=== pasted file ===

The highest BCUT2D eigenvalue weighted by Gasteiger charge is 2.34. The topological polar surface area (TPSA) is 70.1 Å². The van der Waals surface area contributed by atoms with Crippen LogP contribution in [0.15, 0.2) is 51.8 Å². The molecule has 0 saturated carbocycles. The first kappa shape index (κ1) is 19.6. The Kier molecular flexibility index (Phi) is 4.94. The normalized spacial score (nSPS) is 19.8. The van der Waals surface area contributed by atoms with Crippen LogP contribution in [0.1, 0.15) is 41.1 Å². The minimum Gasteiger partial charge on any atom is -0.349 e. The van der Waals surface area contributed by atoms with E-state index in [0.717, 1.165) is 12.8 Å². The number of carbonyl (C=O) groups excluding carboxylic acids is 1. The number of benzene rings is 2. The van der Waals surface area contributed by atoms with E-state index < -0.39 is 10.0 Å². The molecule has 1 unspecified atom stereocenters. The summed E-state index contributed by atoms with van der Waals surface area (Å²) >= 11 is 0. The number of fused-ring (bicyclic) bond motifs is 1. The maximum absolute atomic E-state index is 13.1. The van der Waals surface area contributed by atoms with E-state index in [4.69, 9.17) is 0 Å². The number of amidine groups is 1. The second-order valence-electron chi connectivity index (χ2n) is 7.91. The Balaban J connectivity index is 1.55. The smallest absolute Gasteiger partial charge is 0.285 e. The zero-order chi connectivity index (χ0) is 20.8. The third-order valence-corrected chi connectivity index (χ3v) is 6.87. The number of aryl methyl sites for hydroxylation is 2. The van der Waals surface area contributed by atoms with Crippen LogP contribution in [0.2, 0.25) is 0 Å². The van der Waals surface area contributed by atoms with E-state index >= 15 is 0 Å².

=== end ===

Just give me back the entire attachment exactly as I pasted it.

The highest BCUT2D eigenvalue weighted by Gasteiger charge is 2.34. The topological polar surface area (TPSA) is 70.1 Å². The van der Waals surface area contributed by atoms with Crippen LogP contribution in [0.15, 0.2) is 51.8 Å². The molecule has 0 saturated carbocycles. The first kappa shape index (κ1) is 19.6. The Kier molecular flexibility index (Phi) is 4.94. The normalized spacial score (nSPS) is 19.8. The van der Waals surface area contributed by atoms with Crippen LogP contribution in [0.1, 0.15) is 41.1 Å². The minimum Gasteiger partial charge on any atom is -0.349 e. The van der Waals surface area contributed by atoms with E-state index in [0.717, 1.165) is 12.8 Å². The number of carbonyl (C=O) groups excluding carboxylic acids is 1. The number of benzene rings is 2. The van der Waals surface area contributed by atoms with E-state index < -0.39 is 10.0 Å². The molecule has 1 unspecified atom stereocenters. The summed E-state index contributed by atoms with van der Waals surface area (Å²) >= 11 is 0. The number of fused-ring (bicyclic) bond motifs is 1. The maximum absolute atomic E-state index is 13.1. The van der Waals surface area contributed by atoms with E-state index in [4.69, 9.17) is 0 Å². The number of amidine groups is 1. The second-order valence-electron chi connectivity index (χ2n) is 7.91. The Balaban J connectivity index is 1.55. The smallest absolute Gasteiger partial charge is 0.285 e. The zero-order chi connectivity index (χ0) is 20.8. The third-order valence-corrected chi connectivity index (χ3v) is 6.87. The number of aryl methyl sites for hydroxylation is 2. The van der Waals surface area contributed by atoms with Crippen LogP contribution in [0.2, 0.25) is 0 Å². The van der Waals surface area contributed by atoms with E-state index >= 15 is 0 Å².